Edited from Wikipedia
A 4-6-2 locomotive has four leading wheels (generally arranged in a leading truck), six coupled driving wheels and two trailing wheels (often but not always in a trailing truck) and are commonly known as Pacifics.
On many railways, Pacific steam locomotives provided the motive power for express passenger trains throughout much of the early to mid 20th century before being replaced by diesel and electric locomotives and high speed trains.
The success of the 4-6-2 design can be attributed its four-wheel leading truck, which made for stability at speed; six driving wheels, which allowed for the application of more power than the earlier 4-4-2 “Atlantic” design; and a two-wheel trailing truck, which permitted the firebox to be behind the high driving wheels, allowing it to be both wide and deep.
On a locomotive without a trailing truck, such as a 4-6-0 “ten wheeler”, the designer is caught in a dilemma; the firebox can either fit between the driving wheels and be narrow and deep, or it can fit above the driving wheels and be wide and shallow.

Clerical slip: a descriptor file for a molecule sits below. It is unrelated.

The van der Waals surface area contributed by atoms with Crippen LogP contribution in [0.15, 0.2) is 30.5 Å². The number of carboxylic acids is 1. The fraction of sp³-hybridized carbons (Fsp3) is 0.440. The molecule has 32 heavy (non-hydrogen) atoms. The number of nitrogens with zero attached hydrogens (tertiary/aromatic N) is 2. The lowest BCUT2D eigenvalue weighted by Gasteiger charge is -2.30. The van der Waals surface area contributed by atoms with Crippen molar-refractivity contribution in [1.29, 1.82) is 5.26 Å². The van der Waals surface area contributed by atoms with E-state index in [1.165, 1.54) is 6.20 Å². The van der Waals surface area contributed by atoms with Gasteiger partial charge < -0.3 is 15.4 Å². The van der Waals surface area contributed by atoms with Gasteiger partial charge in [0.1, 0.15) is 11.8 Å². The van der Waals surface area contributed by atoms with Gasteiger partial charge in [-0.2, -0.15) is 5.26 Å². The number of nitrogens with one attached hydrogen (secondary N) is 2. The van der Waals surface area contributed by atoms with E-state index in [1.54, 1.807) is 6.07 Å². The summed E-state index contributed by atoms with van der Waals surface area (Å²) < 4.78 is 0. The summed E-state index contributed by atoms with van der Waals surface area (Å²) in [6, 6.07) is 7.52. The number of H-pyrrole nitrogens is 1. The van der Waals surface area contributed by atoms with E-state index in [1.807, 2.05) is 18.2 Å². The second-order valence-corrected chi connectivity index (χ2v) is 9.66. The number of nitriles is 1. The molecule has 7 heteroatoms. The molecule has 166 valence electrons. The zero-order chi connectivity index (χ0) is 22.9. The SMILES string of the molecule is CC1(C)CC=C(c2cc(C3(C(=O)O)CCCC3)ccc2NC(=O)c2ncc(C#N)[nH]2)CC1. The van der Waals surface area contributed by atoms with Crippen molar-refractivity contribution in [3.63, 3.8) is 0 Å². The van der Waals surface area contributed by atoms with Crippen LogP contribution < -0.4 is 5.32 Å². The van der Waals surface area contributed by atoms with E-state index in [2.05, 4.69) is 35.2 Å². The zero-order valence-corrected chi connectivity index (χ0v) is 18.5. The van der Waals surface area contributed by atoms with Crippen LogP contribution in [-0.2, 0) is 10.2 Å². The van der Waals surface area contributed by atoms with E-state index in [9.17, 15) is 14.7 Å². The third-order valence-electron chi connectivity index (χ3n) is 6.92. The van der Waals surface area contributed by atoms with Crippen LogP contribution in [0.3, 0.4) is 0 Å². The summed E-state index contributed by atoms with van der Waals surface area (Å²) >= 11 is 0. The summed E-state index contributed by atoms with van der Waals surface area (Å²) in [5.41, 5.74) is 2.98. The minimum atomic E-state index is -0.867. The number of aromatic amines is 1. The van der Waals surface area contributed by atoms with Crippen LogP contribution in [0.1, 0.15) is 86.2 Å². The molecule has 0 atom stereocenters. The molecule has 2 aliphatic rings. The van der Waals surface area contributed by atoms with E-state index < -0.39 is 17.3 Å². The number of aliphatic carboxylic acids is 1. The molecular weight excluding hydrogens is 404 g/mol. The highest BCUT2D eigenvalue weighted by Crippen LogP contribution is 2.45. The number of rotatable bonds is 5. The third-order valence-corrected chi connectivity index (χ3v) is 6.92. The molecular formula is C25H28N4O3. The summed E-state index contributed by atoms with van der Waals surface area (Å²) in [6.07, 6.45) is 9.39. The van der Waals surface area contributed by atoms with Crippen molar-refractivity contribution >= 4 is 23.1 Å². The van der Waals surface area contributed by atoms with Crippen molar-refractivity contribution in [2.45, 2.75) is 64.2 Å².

The New Zealand Railways Department (NZR) was the first major railway to purchase and operate 4-6-2 locomotives, in 1901 placing an order for 13 Q class locomotives with the Baldwin Locomotive Works of Philadelphia, Pennsylvania.
While the Pacific remained the major express passenger locomotive type on many railways, being built in the UK, for example, well into the 1950s, elaborations of the design were deemed necessary for certain situations. The most notable of these was the 4-6-4 “Hudson”, which had a four-wheel trailing truck that permitted a larger firebox (though at the loss of adhesive weight); and the 4-8-2 “Mountain,” which used an extra pair of driving wheels to deliver more power to the rails.